"Command has to mean something," argued military prosecutor Maj. Tony Tamburro during final arguments at the court martial of Maj. Darryl Watts. "It's not about wearing stripes or going to the officers club. It means being responsible to those under your command.
"It was his duty to stop the range. He followed his troops to an area of danger. He should have led his troops to an area of safety."
Watts, 44, faces six charges, including manslaughter, unlawfully causing bodily harm, breach of duty and negligent performance of duty in the Feb. 12, 2010 accident on a training range four kilometres north of Kandahar city.
Cpl. Josh Baker, 24, died when a Claymore anti-personnel mine, packed with 700 steel balls, peppered a platoon of Canadian troops working on the range.
Baker was struck four times and one of the steel balls penetrated his chest. Four other soldiers were seriously injured.
While the prosecution argued that Watts was the leader that day and could have prevented the accident, the defence argued that punishing Watts criminally would be wrong.
"This court martial is not an opportunity to right past wrongs. Nothing will account for the tragic loss of Cpl. Baker. This court martial is a court of law," said lawyer Balfour Der.
"Darryl Watts is a man of character. He's the type of man who should be leading troops.
"This accident has already cost us one good soldier. Don't make it two."
The defence argued Watts wasn't trained on the use of the C19 Claymore. He was the platoon commander, but he handed over responsibility for safety on the range to his second-in-command, Warrant Officer Paul Ravensdale, who was an expert on the weapon.
Watts's commanding officer, Maj. Chris Lunney, was aware of his lack of training and had vouched for Ravensdale's qualifications, the defence said.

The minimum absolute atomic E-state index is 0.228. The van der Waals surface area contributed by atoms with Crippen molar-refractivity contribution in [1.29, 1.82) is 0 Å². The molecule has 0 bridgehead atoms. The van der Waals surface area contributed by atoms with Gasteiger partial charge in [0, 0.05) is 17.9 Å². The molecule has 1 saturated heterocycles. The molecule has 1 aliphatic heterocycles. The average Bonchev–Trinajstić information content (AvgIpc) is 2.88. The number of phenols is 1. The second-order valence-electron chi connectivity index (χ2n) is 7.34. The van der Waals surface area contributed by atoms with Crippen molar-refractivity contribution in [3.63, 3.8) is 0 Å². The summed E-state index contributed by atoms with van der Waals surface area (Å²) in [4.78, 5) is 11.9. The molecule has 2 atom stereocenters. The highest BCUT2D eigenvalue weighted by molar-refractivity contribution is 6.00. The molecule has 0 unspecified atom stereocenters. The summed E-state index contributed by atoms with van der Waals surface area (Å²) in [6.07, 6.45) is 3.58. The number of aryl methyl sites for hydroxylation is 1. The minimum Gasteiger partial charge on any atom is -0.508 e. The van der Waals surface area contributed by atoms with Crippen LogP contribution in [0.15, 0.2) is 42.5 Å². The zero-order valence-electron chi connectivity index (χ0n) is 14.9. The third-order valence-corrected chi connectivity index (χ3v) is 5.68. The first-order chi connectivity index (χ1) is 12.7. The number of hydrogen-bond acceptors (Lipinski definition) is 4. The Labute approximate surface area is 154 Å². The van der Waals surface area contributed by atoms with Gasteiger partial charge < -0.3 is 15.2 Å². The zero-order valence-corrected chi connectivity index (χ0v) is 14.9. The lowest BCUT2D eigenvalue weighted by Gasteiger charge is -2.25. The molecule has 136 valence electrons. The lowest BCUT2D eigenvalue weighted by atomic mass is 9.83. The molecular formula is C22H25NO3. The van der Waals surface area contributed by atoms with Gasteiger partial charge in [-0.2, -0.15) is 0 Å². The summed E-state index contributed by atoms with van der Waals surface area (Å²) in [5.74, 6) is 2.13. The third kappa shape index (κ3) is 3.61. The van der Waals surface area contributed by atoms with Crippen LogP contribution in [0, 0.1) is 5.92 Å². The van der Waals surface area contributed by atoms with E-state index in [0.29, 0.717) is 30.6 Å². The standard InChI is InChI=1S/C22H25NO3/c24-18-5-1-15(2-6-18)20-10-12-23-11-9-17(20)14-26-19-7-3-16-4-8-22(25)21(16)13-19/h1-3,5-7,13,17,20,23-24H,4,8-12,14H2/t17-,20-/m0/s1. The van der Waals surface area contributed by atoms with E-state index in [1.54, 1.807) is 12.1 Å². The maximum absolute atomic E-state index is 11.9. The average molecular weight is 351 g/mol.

Der noted there were five other men on the range, including Lunney, who had superior knowledge of the C19.
"Not one of them raised a single word about safety."
Not good enough, said the prosecution.
"You don't just show up," Tamburro argued. "You are in command. You can appoint range staff, but accountability stays with command.
"If a range goes well, it is listed as an accomplishment. When a range goes horribly, horribly wrong, it's all the warrant officer's fault."
The platoon, which was stationed at Camp Nathan Smith in Kandahar city, usually visited the Kan Kala firing range about once a month.
The day of the accident it was divided into four training sections.
The first two tests of the anti-personnel mine went off without a hitch. But when the second firing occurred the ball bearings somehow fired backwards, hitting Baker and four others.
Videos of the accident show several soldiers, including Watts, standing around watching the test. They were not inside armoured vehicles or standing behind them under cover, as set out in Canadian Forces safety guidelines.
The prosecution said all evidence of what caused the Claymore to malfunction was destroyed in the blast, but if the rules had been enforced by Watts no one would have died or been injured.
Tamburro said the safety of Canadian soldiers must be guaranteed, especially when it comes to training exercises.
"If the ranges aren't safe, who the hell will want to go out to a range," he said. "Commanders need to be responsible."
But Der said his client is not criminally responsible.
"If you don't train him, if you don't tell him he's in charge, you don't get to charge him with criminal charges after the fact," said Der.
"It's hard to picture anything more unfair."
The military judge overseeing the court martial, Cmdr. Peter Lamont, said he needed a couple of days to prepare and would charge the jury on Saturday.
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